In 1971, Walt Disney World, which was more of Roy’s dream than Walt’s by this point, lurched towards its opening. Severely under-built, the resort only had two hotels and a campground in addition to its theme park with an underwhelming lineup of attractions. Would Roy’s EPCOT-less resort prove to be a successful draw? Only time would tell.

Monday, March 4, 2024

EPCOT Part Six: Walt vs. Roy

When Walt Disney first presented the idea of Disneyland to his brother Roy, Roy was firmly against it. Walt’s brother was certain that Disneyland would bankrupt the company and initially rejected the idea. Only after he realized that Walt was insistent on seeing his dream come true (and that the company had never gotten legal permission to use his brother’s name) did Roy reluctantly approve his brother’s plans. After Disneyland succeeded beyond Roy’s wildest dreams, he was eager to build a second park- but he didn’t want to build EPCOT. Roy allowed his brother to develop plans for EPCOT in the project’s early stages, but planned to put his foot down at some point to prevent the project from going forward. Veteran Disney employees braced for the upcoming battle.

While Roy thought that he could eventually convince his brother that EPCOT was not feasible, others within the company thought that he would eventually acquiesce to Walt as he typically did and allow some version of EPCOT to get built. Either way, Disney staff had hoped that the battle would not be as intense as it was when Walt Disney wanted to build the Matterhorn, Disneyland Monorail and the Submarine Voyage attractions and Roy wanted to coast on Disneyland’s success for a few more years without building new projects. The wild success of the expansion eventually made Roy see that he was wrong, but the fight between the two was bitter nonetheless.

The first sign of stress between Walt and Roy happened when Roy visited Imagineering. He was looking for some concept maps and artwork for Disneyland East and its associated hotels that he could show to potential investors and financiers. He discovered that none existed. Walt had no interest in working on the theme park at this point and had his imagineers busy designing EPCOT. Roy requested that they start working on the theme park, an idea shut down by Walt. He assumed that if Disneyland East was built first his brother would find a way to shut down EPCOT. Roy enlisted the help of his sister-in-law Lillian Disney to try to talk some sense into his brother. Lillian suspected that if EPCOT became reality her husband would want to move to Florida, and she was not fond of the idea. This entreaty didn’t really accomplish much; Walt wasn’t convinced to drop EPCOT and Lillian wasn’t convinced that a move to Florida would be a good idea. The EPCOT question remained unresolved.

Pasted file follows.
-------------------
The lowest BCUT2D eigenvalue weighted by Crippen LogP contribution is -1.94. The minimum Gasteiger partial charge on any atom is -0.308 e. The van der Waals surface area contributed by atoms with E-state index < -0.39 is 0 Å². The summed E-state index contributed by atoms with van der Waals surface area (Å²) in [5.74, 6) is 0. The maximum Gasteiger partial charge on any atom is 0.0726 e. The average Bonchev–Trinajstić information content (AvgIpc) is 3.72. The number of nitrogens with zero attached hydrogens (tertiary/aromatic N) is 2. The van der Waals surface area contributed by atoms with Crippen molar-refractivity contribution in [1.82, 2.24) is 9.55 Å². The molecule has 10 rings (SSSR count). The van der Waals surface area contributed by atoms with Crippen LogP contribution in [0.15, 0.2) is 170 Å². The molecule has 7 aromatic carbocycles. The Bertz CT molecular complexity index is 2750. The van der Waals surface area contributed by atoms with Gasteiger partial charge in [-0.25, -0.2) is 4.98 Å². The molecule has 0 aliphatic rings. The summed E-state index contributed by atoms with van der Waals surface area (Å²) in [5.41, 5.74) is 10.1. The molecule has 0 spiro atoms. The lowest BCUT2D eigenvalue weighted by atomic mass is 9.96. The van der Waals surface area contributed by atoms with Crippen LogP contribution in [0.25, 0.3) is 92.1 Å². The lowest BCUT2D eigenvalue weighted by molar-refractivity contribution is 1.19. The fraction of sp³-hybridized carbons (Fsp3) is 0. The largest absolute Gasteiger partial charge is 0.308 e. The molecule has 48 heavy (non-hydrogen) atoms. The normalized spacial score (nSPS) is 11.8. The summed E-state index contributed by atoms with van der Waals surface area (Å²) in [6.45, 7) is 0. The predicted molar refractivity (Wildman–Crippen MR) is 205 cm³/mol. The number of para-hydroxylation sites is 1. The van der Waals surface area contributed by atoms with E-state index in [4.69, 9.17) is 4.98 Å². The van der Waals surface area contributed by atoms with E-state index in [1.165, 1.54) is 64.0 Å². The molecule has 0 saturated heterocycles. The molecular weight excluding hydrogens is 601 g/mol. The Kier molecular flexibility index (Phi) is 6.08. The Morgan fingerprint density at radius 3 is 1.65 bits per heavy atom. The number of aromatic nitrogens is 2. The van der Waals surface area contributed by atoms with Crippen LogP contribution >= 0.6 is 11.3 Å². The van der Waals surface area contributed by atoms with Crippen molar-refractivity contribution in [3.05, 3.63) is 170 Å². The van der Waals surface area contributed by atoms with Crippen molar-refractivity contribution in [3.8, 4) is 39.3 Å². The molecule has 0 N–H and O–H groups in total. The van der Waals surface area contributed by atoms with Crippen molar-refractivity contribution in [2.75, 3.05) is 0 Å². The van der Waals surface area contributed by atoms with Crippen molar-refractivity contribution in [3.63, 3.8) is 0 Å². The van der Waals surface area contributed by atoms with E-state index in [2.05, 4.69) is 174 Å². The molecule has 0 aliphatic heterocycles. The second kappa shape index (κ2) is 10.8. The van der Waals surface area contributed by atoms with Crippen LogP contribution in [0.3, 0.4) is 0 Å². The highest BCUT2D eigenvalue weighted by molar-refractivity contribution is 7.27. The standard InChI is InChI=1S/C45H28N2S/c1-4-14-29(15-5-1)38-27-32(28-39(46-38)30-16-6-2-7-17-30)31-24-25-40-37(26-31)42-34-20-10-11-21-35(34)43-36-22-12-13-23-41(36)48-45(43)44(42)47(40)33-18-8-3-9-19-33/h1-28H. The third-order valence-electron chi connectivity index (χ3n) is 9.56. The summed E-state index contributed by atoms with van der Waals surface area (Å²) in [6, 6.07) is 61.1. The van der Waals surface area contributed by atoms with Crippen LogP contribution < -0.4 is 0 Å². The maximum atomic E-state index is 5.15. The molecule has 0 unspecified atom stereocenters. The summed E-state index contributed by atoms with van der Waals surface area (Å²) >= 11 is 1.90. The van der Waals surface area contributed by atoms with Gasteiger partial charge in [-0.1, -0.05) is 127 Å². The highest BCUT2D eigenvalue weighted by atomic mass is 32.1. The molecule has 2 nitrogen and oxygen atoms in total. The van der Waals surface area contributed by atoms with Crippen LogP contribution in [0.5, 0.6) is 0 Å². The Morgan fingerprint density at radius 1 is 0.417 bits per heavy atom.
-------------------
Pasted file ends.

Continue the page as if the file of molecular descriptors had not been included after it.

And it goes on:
As 1966 went on, Walt’s Imagineers felt that he seemed oddly insistent at getting EPCOT planned out ASAP. While he had been eager to get his dreams out into the world in the past, this time it felt like there was an air of desperation around his efforts. For the first time ever, it felt like Walt thought he was running out of time. Walt decided to introduce the world to his idea of an Experimental Prototype Community of Tomorrow on his television show as a way to force his brother’s hand- after all, if he clearly laid out what the “Florida Project” would be like, Roy would have no choice but to follow through with it, regardless of what the future held. 

Unfortunately, fate would intervene in the saddest of ways. On December 15, 1966 Walt Disney passed away. Even the people who worked with him were shocked. To them, Walt Disney was an immortal force to be reckoned with. That he would no longer be around to supervise his Magic Kingdom or see his latest dream of EPCOT become reality was unthinkable. With Roy Disney at the helm, would he see fit to make his brother’s final dream come true? The answer to that question would be complicated.